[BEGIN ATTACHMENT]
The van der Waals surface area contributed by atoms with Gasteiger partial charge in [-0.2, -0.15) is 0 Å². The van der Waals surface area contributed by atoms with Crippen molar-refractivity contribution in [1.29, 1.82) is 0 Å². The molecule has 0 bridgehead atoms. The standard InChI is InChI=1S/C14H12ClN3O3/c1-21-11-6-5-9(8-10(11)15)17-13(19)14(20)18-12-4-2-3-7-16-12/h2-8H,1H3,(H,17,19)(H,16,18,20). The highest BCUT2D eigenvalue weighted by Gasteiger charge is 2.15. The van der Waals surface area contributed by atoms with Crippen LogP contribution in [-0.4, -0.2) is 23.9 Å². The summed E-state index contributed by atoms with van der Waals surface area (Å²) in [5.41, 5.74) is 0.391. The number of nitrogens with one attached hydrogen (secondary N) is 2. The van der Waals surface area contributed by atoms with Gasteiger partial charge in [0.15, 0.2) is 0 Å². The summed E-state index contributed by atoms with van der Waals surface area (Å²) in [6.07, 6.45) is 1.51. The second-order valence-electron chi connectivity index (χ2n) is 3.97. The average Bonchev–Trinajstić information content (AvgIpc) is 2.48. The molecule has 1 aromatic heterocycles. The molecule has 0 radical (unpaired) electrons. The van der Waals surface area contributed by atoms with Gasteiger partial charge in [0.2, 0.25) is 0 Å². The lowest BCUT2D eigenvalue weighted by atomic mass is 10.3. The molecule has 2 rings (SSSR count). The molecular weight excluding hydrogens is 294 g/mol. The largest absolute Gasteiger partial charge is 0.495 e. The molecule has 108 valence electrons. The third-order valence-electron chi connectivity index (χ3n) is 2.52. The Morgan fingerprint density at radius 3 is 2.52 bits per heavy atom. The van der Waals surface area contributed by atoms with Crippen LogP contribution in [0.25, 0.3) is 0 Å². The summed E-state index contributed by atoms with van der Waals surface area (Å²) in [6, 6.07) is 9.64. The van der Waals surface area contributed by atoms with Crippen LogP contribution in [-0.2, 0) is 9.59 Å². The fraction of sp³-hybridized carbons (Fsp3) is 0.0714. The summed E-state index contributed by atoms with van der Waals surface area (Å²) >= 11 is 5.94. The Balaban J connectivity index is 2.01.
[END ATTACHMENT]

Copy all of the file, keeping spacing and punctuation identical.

The van der Waals surface area contributed by atoms with Gasteiger partial charge in [-0.2, -0.15) is 0 Å². The van der Waals surface area contributed by atoms with Crippen molar-refractivity contribution in [1.29, 1.82) is 0 Å². The molecule has 0 bridgehead atoms. The standard InChI is InChI=1S/C14H12ClN3O3/c1-21-11-6-5-9(8-10(11)15)17-13(19)14(20)18-12-4-2-3-7-16-12/h2-8H,1H3,(H,17,19)(H,16,18,20). The highest BCUT2D eigenvalue weighted by Gasteiger charge is 2.15. The van der Waals surface area contributed by atoms with Crippen LogP contribution in [-0.4, -0.2) is 23.9 Å². The summed E-state index contributed by atoms with van der Waals surface area (Å²) in [5.41, 5.74) is 0.391. The number of nitrogens with one attached hydrogen (secondary N) is 2. The van der Waals surface area contributed by atoms with Gasteiger partial charge in [0.15, 0.2) is 0 Å². The summed E-state index contributed by atoms with van der Waals surface area (Å²) in [6.07, 6.45) is 1.51. The second-order valence-electron chi connectivity index (χ2n) is 3.97. The average Bonchev–Trinajstić information content (AvgIpc) is 2.48. The molecule has 1 aromatic heterocycles. The molecule has 0 radical (unpaired) electrons. The van der Waals surface area contributed by atoms with Gasteiger partial charge in [0.2, 0.25) is 0 Å². The lowest BCUT2D eigenvalue weighted by atomic mass is 10.3. The molecule has 2 rings (SSSR count). The molecular weight excluding hydrogens is 294 g/mol. The largest absolute Gasteiger partial charge is 0.495 e. The molecule has 108 valence electrons. The third-order valence-electron chi connectivity index (χ3n) is 2.52. The Morgan fingerprint density at radius 3 is 2.52 bits per heavy atom. The van der Waals surface area contributed by atoms with Crippen LogP contribution in [0.25, 0.3) is 0 Å². The summed E-state index contributed by atoms with van der Waals surface area (Å²) in [6, 6.07) is 9.64. The van der Waals surface area contributed by atoms with Crippen LogP contribution in [-0.2, 0) is 9.59 Å². The fraction of sp³-hybridized carbons (Fsp3) is 0.0714. The summed E-state index contributed by atoms with van der Waals surface area (Å²) >= 11 is 5.94. The Balaban J connectivity index is 2.01.